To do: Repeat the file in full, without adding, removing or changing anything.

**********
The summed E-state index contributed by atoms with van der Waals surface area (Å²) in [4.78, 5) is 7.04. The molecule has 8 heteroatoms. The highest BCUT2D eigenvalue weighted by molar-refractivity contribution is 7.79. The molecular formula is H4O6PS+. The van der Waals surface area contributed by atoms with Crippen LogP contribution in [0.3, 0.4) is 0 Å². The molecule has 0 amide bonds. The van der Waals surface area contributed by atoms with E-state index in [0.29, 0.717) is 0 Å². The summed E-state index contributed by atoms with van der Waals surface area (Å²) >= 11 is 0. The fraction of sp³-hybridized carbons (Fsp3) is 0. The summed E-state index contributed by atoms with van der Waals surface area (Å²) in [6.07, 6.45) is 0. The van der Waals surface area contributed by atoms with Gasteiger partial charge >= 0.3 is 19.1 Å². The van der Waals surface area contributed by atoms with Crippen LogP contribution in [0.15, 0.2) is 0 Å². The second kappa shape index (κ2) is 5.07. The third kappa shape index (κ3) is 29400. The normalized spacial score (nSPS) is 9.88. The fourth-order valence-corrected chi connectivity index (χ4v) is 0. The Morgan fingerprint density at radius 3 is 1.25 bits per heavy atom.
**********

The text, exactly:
The summed E-state index contributed by atoms with van der Waals surface area (Å²) in [4.78, 5) is 7.04. The molecule has 8 heteroatoms. The highest BCUT2D eigenvalue weighted by molar-refractivity contribution is 7.79. The molecular formula is H4O6PS+. The van der Waals surface area contributed by atoms with Crippen LogP contribution in [0.3, 0.4) is 0 Å². The molecule has 0 amide bonds. The van der Waals surface area contributed by atoms with E-state index in [0.29, 0.717) is 0 Å². The summed E-state index contributed by atoms with van der Waals surface area (Å²) >= 11 is 0. The fraction of sp³-hybridized carbons (Fsp3) is 0. The summed E-state index contributed by atoms with van der Waals surface area (Å²) in [6.07, 6.45) is 0. The van der Waals surface area contributed by atoms with Gasteiger partial charge >= 0.3 is 19.1 Å². The van der Waals surface area contributed by atoms with Crippen LogP contribution in [0.15, 0.2) is 0 Å². The second kappa shape index (κ2) is 5.07. The third kappa shape index (κ3) is 29400. The normalized spacial score (nSPS) is 9.88. The fourth-order valence-corrected chi connectivity index (χ4v) is 0. The Morgan fingerprint density at radius 3 is 1.25 bits per heavy atom.